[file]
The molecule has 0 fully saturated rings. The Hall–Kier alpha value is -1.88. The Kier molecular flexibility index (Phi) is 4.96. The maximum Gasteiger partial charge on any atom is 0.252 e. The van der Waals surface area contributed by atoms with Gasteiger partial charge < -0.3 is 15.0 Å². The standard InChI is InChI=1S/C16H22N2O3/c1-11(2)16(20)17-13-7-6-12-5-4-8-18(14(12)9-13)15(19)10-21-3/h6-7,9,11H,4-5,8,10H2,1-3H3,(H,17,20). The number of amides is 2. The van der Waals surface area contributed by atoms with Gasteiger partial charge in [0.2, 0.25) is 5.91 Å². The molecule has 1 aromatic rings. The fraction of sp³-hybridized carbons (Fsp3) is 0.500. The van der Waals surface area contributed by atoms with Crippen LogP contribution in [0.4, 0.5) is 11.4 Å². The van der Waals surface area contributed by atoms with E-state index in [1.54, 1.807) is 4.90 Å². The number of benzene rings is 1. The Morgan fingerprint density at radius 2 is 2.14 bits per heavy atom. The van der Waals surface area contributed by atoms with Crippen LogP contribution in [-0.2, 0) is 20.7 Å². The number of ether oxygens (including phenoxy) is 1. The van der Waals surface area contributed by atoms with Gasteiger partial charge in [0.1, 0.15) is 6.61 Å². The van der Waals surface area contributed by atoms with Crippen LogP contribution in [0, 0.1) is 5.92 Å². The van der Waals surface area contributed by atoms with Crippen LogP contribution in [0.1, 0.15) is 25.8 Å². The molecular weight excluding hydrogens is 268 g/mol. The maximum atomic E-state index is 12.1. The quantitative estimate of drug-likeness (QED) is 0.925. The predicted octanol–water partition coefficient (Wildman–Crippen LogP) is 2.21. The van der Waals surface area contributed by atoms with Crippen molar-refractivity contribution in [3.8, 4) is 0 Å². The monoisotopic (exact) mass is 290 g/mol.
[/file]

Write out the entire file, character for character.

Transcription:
The molecule has 0 fully saturated rings. The Hall–Kier alpha value is -1.88. The Kier molecular flexibility index (Phi) is 4.96. The maximum Gasteiger partial charge on any atom is 0.252 e. The van der Waals surface area contributed by atoms with Gasteiger partial charge < -0.3 is 15.0 Å². The standard InChI is InChI=1S/C16H22N2O3/c1-11(2)16(20)17-13-7-6-12-5-4-8-18(14(12)9-13)15(19)10-21-3/h6-7,9,11H,4-5,8,10H2,1-3H3,(H,17,20). The number of amides is 2. The van der Waals surface area contributed by atoms with Gasteiger partial charge in [0.2, 0.25) is 5.91 Å². The molecule has 1 aromatic rings. The fraction of sp³-hybridized carbons (Fsp3) is 0.500. The van der Waals surface area contributed by atoms with Crippen LogP contribution in [0.4, 0.5) is 11.4 Å². The van der Waals surface area contributed by atoms with E-state index in [1.54, 1.807) is 4.90 Å². The number of benzene rings is 1. The Morgan fingerprint density at radius 2 is 2.14 bits per heavy atom. The van der Waals surface area contributed by atoms with Crippen LogP contribution in [-0.2, 0) is 20.7 Å². The number of ether oxygens (including phenoxy) is 1. The van der Waals surface area contributed by atoms with Gasteiger partial charge in [0.1, 0.15) is 6.61 Å². The van der Waals surface area contributed by atoms with Crippen LogP contribution in [0, 0.1) is 5.92 Å². The van der Waals surface area contributed by atoms with Crippen LogP contribution in [0.1, 0.15) is 25.8 Å². The molecular weight excluding hydrogens is 268 g/mol. The maximum atomic E-state index is 12.1. The quantitative estimate of drug-likeness (QED) is 0.925. The predicted octanol–water partition coefficient (Wildman–Crippen LogP) is 2.21. The van der Waals surface area contributed by atoms with Crippen molar-refractivity contribution in [3.8, 4) is 0 Å². The monoisotopic (exact) mass is 290 g/mol.